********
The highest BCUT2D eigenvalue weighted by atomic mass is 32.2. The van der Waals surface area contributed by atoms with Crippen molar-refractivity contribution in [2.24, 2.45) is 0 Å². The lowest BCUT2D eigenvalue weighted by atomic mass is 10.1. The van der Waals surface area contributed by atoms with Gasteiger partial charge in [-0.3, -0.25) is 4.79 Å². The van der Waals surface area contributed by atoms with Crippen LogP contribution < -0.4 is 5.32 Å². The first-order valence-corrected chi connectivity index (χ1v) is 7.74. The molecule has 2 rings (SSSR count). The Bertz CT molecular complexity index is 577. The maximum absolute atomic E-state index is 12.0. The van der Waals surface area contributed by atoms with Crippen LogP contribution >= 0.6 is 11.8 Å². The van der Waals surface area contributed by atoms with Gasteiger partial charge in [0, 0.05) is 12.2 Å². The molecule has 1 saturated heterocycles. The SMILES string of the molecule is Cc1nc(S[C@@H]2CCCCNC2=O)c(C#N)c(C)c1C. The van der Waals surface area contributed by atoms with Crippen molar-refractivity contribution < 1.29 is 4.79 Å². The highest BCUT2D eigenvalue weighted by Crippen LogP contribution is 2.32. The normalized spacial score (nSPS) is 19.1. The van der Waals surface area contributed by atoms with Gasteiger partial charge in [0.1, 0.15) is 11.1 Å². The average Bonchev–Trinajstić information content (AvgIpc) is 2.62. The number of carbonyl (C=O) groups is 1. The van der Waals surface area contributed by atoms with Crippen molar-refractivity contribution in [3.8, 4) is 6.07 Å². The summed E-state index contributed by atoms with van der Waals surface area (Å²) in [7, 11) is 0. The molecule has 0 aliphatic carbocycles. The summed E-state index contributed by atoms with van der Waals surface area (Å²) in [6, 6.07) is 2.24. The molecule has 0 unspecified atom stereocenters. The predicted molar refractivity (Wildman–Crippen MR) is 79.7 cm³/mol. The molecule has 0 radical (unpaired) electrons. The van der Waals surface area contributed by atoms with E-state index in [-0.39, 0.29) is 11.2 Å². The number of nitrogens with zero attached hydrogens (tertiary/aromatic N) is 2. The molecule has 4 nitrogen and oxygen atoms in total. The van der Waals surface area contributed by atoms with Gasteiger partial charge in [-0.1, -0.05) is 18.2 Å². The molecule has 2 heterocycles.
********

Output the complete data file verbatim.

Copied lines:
The highest BCUT2D eigenvalue weighted by atomic mass is 32.2. The van der Waals surface area contributed by atoms with Crippen molar-refractivity contribution in [2.24, 2.45) is 0 Å². The lowest BCUT2D eigenvalue weighted by atomic mass is 10.1. The van der Waals surface area contributed by atoms with Gasteiger partial charge in [-0.3, -0.25) is 4.79 Å². The van der Waals surface area contributed by atoms with Crippen LogP contribution < -0.4 is 5.32 Å². The first-order valence-corrected chi connectivity index (χ1v) is 7.74. The molecule has 2 rings (SSSR count). The Bertz CT molecular complexity index is 577. The maximum absolute atomic E-state index is 12.0. The van der Waals surface area contributed by atoms with Crippen LogP contribution >= 0.6 is 11.8 Å². The van der Waals surface area contributed by atoms with Gasteiger partial charge in [0, 0.05) is 12.2 Å². The molecule has 1 saturated heterocycles. The SMILES string of the molecule is Cc1nc(S[C@@H]2CCCCNC2=O)c(C#N)c(C)c1C. The van der Waals surface area contributed by atoms with Crippen molar-refractivity contribution < 1.29 is 4.79 Å². The highest BCUT2D eigenvalue weighted by Crippen LogP contribution is 2.32. The normalized spacial score (nSPS) is 19.1. The van der Waals surface area contributed by atoms with Gasteiger partial charge in [0.1, 0.15) is 11.1 Å². The average Bonchev–Trinajstić information content (AvgIpc) is 2.62. The number of carbonyl (C=O) groups is 1. The van der Waals surface area contributed by atoms with Crippen molar-refractivity contribution in [3.8, 4) is 6.07 Å². The summed E-state index contributed by atoms with van der Waals surface area (Å²) in [7, 11) is 0. The molecule has 0 aliphatic carbocycles. The summed E-state index contributed by atoms with van der Waals surface area (Å²) in [6, 6.07) is 2.24. The molecule has 0 unspecified atom stereocenters. The predicted molar refractivity (Wildman–Crippen MR) is 79.7 cm³/mol. The molecule has 0 radical (unpaired) electrons. The van der Waals surface area contributed by atoms with E-state index in [-0.39, 0.29) is 11.2 Å². The number of nitrogens with zero attached hydrogens (tertiary/aromatic N) is 2. The molecule has 4 nitrogen and oxygen atoms in total. The van der Waals surface area contributed by atoms with Gasteiger partial charge in [-0.1, -0.05) is 18.2 Å². The molecule has 2 heterocycles.